and then gives it to his parents. This symbolizes the acceptance of the bride by the groom and his family.
Blessing of the Bridal Saree (Koorai) and Thali in Bridal
The priest and the parents bless the tray containing the wedding Saree, Thali and other adornments.
Groom's relatives present the tray to the guests for their blessing. Once this is done groom will then hand
this to his bride. Then bride leaves the Manavarai to change into the Bridal Saree.
The priest consecrates the Thali by placing it on a Khumbam in which the Goddess Lakshmi is invokes
and performs a Pooja seeking her blessing. The Khumba is a brass pot of water with a coconut and mango
leaves placed on it, representing the physical form of the deity. The Goddess Lakshmi represents wealth
Return of the Bride:
Bride returns to the Manavarai with maid of honor and her family in her Koorai Saree carries a garland.
Bride garlands bridegroom and takes her seat next to him.
Thiru Mangalyadharanam (Thali Ceremony):
This is the highlight of the wedding. The Thali (mangalsutra) consisting of a gold ornament strung from
a yellow holy thread with the gold necklace. The priest consecrates the Thali and groom's father gives it
to groom. While his relation breaks the coconut, groom ties three knots of the holy thread with Thali
around bride’s neck and they become man and a wife. This symbolizes commitment, safety and security
offered to the bride by the groom as he asks her to share in a long and happy married life with him. A
crescendo of Natheswaram & Thavil (South Indian musical instruments) music and a shower of flowers
and yellow rice (aruharisi) from the congregation accompany this.
Groom will move to the right hand side of bride, as according to Hindu mythology Lord Shiva has his
consort Parvathi on his left. Groom places a streak of vermillion (Sindur) on the forehead of his bride and
on the parting of her hair, signifying her status as a married woman. The couple then exchanges garlands
The Seven Steps (Sapthapadi):
This is an important part of the ceremony, where the priest proclaims the marriage as sealed and
unbreakable. The bride and groom holding their hands and take seven steps around the sacred fire, which
denote the following marital vows.
Seven Steps / Vows in the Hindu Wedding Means:
1. The couple takes the first step and promises that they will takecare of each other and pray for abundant
blessings and prosperity in their life.
2. In the second step, the couple promises and prays to the Gods tobless them with physical and mental
powers and lead a healthymarried life.
3. During the third step, they promise to protect and increase their wealth by proper means.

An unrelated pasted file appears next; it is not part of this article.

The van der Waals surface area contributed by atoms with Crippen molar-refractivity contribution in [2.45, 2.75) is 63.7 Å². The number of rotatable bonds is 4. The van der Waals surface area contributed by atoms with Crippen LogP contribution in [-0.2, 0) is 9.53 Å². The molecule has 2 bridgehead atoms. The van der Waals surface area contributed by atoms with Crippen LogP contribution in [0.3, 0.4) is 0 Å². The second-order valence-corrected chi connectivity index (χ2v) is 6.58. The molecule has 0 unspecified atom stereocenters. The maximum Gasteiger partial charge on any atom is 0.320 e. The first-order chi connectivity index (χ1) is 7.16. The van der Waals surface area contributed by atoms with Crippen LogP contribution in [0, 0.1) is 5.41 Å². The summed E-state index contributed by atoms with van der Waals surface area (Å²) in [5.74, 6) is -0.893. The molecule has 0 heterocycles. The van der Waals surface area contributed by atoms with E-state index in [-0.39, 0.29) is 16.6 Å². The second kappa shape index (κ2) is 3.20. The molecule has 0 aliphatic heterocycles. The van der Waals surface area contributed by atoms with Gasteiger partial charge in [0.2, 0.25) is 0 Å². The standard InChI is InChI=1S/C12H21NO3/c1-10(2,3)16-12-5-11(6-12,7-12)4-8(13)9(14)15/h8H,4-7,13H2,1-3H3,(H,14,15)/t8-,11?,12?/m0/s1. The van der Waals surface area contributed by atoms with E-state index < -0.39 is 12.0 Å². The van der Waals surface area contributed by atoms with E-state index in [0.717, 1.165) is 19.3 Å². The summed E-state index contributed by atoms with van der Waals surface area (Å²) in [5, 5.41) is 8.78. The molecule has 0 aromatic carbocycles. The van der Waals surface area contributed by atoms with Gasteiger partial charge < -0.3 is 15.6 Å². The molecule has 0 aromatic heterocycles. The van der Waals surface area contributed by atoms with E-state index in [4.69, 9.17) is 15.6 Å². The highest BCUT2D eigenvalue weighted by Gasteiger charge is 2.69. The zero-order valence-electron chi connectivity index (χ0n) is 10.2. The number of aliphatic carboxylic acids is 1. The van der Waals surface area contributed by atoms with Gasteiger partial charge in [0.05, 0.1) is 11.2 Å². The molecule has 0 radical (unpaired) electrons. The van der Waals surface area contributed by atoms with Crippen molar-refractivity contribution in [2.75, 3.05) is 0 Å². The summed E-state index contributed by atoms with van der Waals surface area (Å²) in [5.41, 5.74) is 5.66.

4. With the fourth step, the bride and the groom pledge to share happiness and sadness together.
5. With the fifth step, the couple promises to be responsible and care for their children.
6. The sixth step is taken by the couple to be together always.
7. And while taking the last seventh step, they promise to be truthful and trustworthy to each other and
pledge to be united always in friendship and harmony.
Walking around the Sacred Fire:
During the first circuit groom places bride’s foot on a granite stone (asymbol of strength and integrity)
and puts a silver ring on the second toe of her right foot. During the second circuit, he repeats the same
procedure with her left foot and points the couple to the constellations of the Pole Star (Dhuruva) and its
own twin Aruntathi (known for her virtuous, chaste and devotion to her husband sage Vashister). During
the third circuit, the couple retrieves a ring from the bottom of a vessel filled with water. It is an enjoyable
game to promote sharing. At the end of this circuit, the couple offers grain, honey and fruit to the Gods by
placing them in the Sacred Fire.
Fasting couple will feed each other with a mixture of honey, yoghurt, ghee, milk and fruits whilst the
priest utters respective mantras. This symbolizes the mutual sustenance of the couple required of the
marriage to succeed. This is done behind curtain to symbolize the importance of privacy.
The priest blesses the couple first, showering them with yellow colorrice, which symbolizes prosperity
and happiness. The parents of the bride and groom then bless their children in the same way followed by
close family. Members of the congregation bless the couple and the ceremony concludes when Aarthi (the
rotation of a tray holding banana wick lamps) is performed for the couple.